Can I redye some 35% cotton 65% polyester shorts to cover up a hemming line?

Name: Tiffany 


5 gallon stainless steel dyepot

Never reuse a dyeing pot for food preparation.

Message: I have a couple of pairs of shorts and paints for my sons school that I hemmed and have a crease now with a discolored line. I am wanting to dye redye it a Navy it is 65% polyester and 35% Cotton. I was looking at your polyester issues and how it is hard to do, if it is 35% cotton will it adhere to the fabric better? And what kind should I get? 

I'm afraid I have bad news for you. If you dye a 35% cotton/65% polyester pair of shorts with cotton dyes, you will get a color that is only 35% as dark as you want, since the polyester in the blend will not take the dye.

You can dye both fibers in a poly/cotton blend at once by mixing Jacquard Products' "iDye" dye for cotton with their "iDye Poly" dye for polyester and boiling the shorts for some time. You can mail-order iDye and iDye Poly from Dharma Trading Company and other retailers for Jacquard Products.


Crayola Fabric Crayons

Crayola Fabric Crayons

Fabric crayons look like regular crayons, but they are used for very different things! Do not confuse fabric crayons with regular crayons.

With Crayola Fabric Crayons, you simply draw a design on non-glossy paper, then transfer it to synthetic or synthetic blend fabric by ironing the back of the paper. The colors become brilliant as they are set.

However, to use these hot-water dyes, you must invest in a dyeing pot, preferably five gallons or more in size. Your dyeing pot must be made either of stainless steel or of unchipped enamel, not aluminum or iron, and you must never reuse this pot for food preparation, once you've used it for dyeing clothing. I believe that you could buy several new pairs of shorts for your son for the money that this dyeing pot will cost you. It's a good idea only if you plan to use your pot for dyeing clothing again in the future.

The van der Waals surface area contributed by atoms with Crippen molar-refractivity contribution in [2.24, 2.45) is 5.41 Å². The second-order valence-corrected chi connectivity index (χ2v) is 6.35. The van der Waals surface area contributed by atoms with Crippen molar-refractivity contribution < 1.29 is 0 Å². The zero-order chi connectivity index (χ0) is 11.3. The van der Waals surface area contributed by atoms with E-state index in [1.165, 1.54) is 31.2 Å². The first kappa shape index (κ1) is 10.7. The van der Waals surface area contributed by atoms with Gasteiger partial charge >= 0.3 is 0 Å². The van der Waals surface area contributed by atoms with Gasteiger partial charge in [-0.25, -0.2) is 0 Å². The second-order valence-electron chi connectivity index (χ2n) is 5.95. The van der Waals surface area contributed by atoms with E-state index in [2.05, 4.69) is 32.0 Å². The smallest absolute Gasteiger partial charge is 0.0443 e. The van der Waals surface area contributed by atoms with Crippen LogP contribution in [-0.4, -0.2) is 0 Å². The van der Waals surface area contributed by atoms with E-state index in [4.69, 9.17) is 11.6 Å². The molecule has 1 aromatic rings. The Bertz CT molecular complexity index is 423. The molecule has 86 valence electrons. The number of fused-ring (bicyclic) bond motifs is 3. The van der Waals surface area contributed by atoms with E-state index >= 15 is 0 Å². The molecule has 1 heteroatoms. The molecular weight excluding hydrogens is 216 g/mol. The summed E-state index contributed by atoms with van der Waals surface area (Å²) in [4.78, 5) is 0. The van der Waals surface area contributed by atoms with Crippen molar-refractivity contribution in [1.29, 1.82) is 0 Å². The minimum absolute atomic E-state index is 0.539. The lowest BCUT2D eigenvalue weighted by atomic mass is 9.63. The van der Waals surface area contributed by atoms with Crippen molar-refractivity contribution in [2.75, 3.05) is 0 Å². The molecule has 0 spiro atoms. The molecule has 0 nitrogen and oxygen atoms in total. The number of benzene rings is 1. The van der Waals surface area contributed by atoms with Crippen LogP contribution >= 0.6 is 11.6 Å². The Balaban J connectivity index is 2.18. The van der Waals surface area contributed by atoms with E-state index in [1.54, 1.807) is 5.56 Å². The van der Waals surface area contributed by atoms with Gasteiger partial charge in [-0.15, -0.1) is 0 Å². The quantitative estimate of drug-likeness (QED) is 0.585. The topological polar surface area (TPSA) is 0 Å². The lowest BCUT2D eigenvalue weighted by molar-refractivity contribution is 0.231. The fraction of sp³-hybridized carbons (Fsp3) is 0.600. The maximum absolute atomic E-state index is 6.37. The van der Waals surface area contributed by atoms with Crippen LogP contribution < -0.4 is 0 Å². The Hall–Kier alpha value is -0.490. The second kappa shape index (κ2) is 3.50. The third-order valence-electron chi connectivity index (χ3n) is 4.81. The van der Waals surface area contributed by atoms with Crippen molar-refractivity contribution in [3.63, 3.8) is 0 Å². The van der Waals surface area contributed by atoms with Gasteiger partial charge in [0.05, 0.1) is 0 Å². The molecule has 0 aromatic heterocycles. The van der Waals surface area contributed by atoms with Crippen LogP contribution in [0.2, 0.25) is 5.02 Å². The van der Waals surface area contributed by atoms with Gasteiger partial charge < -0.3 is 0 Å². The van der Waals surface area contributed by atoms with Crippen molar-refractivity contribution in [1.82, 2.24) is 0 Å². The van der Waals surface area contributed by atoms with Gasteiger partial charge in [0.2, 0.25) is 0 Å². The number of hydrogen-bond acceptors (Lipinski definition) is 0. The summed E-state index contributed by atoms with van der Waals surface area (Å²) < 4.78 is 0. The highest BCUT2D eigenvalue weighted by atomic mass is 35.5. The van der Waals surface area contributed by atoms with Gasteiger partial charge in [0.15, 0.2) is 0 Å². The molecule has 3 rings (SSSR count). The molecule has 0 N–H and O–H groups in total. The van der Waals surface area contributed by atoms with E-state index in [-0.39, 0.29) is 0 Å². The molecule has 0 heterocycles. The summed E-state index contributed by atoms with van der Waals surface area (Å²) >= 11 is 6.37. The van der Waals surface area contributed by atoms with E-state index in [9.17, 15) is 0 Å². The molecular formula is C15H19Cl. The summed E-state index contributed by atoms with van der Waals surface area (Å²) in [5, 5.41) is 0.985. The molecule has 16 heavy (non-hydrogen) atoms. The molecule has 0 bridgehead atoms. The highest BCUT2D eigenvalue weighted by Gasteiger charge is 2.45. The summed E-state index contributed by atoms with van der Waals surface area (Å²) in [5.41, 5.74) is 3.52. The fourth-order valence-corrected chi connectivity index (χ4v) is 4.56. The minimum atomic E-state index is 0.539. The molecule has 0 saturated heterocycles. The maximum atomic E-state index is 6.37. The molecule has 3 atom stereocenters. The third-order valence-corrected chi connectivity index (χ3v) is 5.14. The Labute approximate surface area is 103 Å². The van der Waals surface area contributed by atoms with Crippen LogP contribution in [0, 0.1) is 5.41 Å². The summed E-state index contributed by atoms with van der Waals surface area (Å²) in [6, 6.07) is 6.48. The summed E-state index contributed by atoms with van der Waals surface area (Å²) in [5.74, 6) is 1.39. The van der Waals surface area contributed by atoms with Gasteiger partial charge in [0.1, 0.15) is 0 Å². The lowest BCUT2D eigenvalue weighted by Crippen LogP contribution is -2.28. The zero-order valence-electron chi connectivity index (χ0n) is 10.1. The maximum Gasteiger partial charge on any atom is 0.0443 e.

If the goal is simply to save money, then dyeing a cotton/polyester blend is not going to do it for you. It is very easy to dye 100% cotton shorts at room temperature, using Procion MX dyes, which don't have to be cooked, so the equipment needed is inexpensive, but dyeing polyester requires a dyepot, which can be expensive.

On the other hand, it might be that you could cover up the line from the hem by getting fabric crayons, which contain disperse dye and work only on synthetic fibers such as polyester. You can find these at the sewing store. To use them, color a solid region on paper, then place this face-down on the line on the shorts and, using a hot dry iron, iron it on. The polyester dye transfers with the heat of the iron. (Be sure to put a good many layers of newspaper on your ironing board to protect it.) The results will not be perfect, but they might be less glaring than the faded line you have now, and the expense of a box of fabric crayons is not very large. Be sure that you do not confuse fabric crayons with regular crayons: they look almost identical, but they cannot be substituted for each other at all.

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Posted: Monday - July 07, 2008 at 10:02 AM          

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